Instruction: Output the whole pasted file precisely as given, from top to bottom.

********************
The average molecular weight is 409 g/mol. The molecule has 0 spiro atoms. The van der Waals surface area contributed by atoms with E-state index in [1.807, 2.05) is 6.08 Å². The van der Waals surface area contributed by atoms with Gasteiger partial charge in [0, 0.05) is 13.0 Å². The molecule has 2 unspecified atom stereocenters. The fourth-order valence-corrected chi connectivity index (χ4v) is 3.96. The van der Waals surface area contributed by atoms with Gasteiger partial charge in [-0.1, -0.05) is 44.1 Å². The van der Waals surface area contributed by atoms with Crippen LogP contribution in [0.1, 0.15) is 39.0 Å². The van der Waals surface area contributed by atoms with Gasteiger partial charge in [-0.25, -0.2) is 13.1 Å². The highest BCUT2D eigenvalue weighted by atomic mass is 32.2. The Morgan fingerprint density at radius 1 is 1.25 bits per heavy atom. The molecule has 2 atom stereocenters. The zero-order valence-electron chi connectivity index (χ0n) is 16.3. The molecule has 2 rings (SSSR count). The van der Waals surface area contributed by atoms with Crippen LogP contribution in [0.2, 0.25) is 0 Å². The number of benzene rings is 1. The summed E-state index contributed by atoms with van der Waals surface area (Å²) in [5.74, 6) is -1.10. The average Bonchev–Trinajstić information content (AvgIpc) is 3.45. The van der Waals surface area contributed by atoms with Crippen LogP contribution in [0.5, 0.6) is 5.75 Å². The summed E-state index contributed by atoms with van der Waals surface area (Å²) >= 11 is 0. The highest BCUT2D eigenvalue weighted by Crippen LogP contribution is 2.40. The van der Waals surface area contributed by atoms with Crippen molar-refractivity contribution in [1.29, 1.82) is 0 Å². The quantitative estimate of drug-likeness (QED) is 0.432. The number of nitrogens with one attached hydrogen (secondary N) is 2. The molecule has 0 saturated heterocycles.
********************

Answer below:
The average molecular weight is 409 g/mol. The molecule has 0 spiro atoms. The van der Waals surface area contributed by atoms with E-state index in [1.807, 2.05) is 6.08 Å². The van der Waals surface area contributed by atoms with Gasteiger partial charge in [0, 0.05) is 13.0 Å². The molecule has 2 unspecified atom stereocenters. The fourth-order valence-corrected chi connectivity index (χ4v) is 3.96. The van der Waals surface area contributed by atoms with Gasteiger partial charge in [-0.1, -0.05) is 44.1 Å². The van der Waals surface area contributed by atoms with Crippen LogP contribution in [0.1, 0.15) is 39.0 Å². The van der Waals surface area contributed by atoms with Gasteiger partial charge in [-0.25, -0.2) is 13.1 Å². The highest BCUT2D eigenvalue weighted by atomic mass is 32.2. The Morgan fingerprint density at radius 1 is 1.25 bits per heavy atom. The molecule has 2 atom stereocenters. The zero-order valence-electron chi connectivity index (χ0n) is 16.3. The molecule has 2 rings (SSSR count). The van der Waals surface area contributed by atoms with Crippen LogP contribution in [0.2, 0.25) is 0 Å². The number of benzene rings is 1. The summed E-state index contributed by atoms with van der Waals surface area (Å²) in [5.74, 6) is -1.10. The average Bonchev–Trinajstić information content (AvgIpc) is 3.45. The van der Waals surface area contributed by atoms with Crippen LogP contribution in [0.5, 0.6) is 5.75 Å². The summed E-state index contributed by atoms with van der Waals surface area (Å²) >= 11 is 0. The highest BCUT2D eigenvalue weighted by Crippen LogP contribution is 2.40. The van der Waals surface area contributed by atoms with Crippen molar-refractivity contribution in [1.29, 1.82) is 0 Å². The quantitative estimate of drug-likeness (QED) is 0.432. The number of nitrogens with one attached hydrogen (secondary N) is 2. The molecule has 0 saturated heterocycles.